NoMad continues to be the neighbourhood of choice for hotel developers entering New York City. The last year or so has seen the area flourish with buzzy opening after buzzy opening and the latest to join the fray is the second Big Apple location of the The James.
Chicago continues its impressive restaurant boom. But what is perhaps most impressive about this rash of new venues is how much space they’re offering diners. To wit: Bellmore, local hospitality group Boka's latest, occupies a 6,000-square-foot sprawl in the West Loop, and every inch of it is dedicated to a manor house fantasy unlike anything else you’ll see in the Windy City. Designed by local outfit Studio K, Bellemore is layered with so much texture that it never feels overwhelming.
If you like to ski — but don’t want to plan a trip that just goes to the Alps — try these unexpected combinationsHEADING to Europe’s big cities after the Christmas markets have died down and before the flowers bloom is like wearing a suit on an overnight flight: People mostly tend to do it when they’re on business. From January to March, leisure travel to the continent shifts from urban hubs such as Amsterdam and Berlin to Alpine hangouts like St Moritz, Lech or Megève.
Muck Rack makes it simple to find people, tweets, or articles that mention any name, keyword, company, hashtag etc. We've compiled this guide to help you make the most of your search.
Selecting a term
Start searching tweets, articles from media outlets, articles mentioned in tweets, journalists'
names, titles and bios with some suggested searches:
Companies or Topics (e.g. iPhone, Microsoft)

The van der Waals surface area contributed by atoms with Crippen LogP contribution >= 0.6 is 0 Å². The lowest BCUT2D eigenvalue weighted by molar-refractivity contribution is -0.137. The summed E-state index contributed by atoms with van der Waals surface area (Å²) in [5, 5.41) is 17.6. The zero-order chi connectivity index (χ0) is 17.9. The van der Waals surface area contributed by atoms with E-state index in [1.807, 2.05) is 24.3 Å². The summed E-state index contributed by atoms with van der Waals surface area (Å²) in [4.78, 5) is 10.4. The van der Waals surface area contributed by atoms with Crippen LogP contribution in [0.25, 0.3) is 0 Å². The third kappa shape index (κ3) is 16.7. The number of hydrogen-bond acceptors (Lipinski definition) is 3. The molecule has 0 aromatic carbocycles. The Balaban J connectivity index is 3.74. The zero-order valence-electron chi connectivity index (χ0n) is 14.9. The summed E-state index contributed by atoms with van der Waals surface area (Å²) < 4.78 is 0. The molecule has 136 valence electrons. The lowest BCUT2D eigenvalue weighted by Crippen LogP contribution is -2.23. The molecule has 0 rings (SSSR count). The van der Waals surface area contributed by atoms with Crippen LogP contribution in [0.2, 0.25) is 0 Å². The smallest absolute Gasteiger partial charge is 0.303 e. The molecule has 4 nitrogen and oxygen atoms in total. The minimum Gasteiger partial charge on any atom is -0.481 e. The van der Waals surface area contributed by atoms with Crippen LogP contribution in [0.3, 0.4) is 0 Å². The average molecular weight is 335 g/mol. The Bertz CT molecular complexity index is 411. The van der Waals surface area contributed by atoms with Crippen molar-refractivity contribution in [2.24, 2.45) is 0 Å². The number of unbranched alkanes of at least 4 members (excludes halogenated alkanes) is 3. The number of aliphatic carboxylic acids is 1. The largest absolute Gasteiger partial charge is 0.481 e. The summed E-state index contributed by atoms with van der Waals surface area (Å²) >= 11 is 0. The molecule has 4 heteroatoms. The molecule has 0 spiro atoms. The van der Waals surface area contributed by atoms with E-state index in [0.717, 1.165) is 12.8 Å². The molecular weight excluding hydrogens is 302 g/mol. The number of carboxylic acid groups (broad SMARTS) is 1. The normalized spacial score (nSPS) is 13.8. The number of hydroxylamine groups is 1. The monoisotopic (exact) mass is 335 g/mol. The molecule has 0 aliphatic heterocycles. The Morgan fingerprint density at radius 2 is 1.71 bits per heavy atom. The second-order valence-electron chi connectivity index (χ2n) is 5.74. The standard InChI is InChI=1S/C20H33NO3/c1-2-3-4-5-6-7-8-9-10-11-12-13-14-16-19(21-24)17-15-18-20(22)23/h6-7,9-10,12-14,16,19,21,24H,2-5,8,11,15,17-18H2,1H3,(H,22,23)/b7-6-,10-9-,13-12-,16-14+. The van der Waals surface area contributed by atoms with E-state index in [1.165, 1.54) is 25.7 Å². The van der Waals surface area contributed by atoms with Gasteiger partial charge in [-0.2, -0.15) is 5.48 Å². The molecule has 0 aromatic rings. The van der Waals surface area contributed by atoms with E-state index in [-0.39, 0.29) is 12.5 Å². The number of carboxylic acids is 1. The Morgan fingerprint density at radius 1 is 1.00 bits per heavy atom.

Phrases (e.g. "cloud computing") — use quotes to keep the terms together
Twitter handles (e.g. @username) — returns those who have mentioned or replied to
Names (e.g. "David Pogue")
Hashtags (e.g. #sxsw, #london2012)
Bio details (e.g. vegan, Olympics, father)
Muck Rack's Advanced Search allows for many boolean operators.
Find results that mention multiple specified terms, use AND or
+. For example, ensure each result contains both Elon Musk and Mark Zuckerberg by
searching Musk AND Zuckerberg or Musk + Zuckerberg.
Use the operators OR or , to broaden your search when you'd like either of
multiple terms to appear in results. (This is the default behavior of our search when no operators
are used). For example, results will contain either cake or cookie by searching cake OR cookie or cake,cookie
Use NOT or - to subtract results from your search. For
example, searching Disney will yield results about the Walt Disney Company as well as Walt Disney
World Resort. To exclude mentions of Disney World, search for Disney -World or Disney
When using one of these operators with a phrase, enclose it in quotation marks. For example, you can
find results about smartphones excluding Apple's iPhone 4S by searching smartphone -"iPhone
Exact case matching or punctuation
If you're searching for a brand name or keyword that relies on specific punctuation marks or capitalization, you can
find results that match your exact query by adding matchcase: before the keyword you're searching for, like matchcase:E*TRADE .
Use parentheses to separate multiple
boolean phrases. For example, to find journalists talking about having fun in Disney World or
Disneyland, search for ("disney world" OR disneyland) AND fun.
An asterisk can be used to search for any variation of a root word truncated by the asterisk. For example, searching for admin* will return results for administrator, administration, administer, administered, etc.
A near operator is an AND operator where you can control the distance between the words. You can vary the distance the near operation uses by adding a forward slash and number (between 0-99) such as strawberries NEAR/10 "whipped cream", which means the strawberries must exist within 10 words of "whipped cream".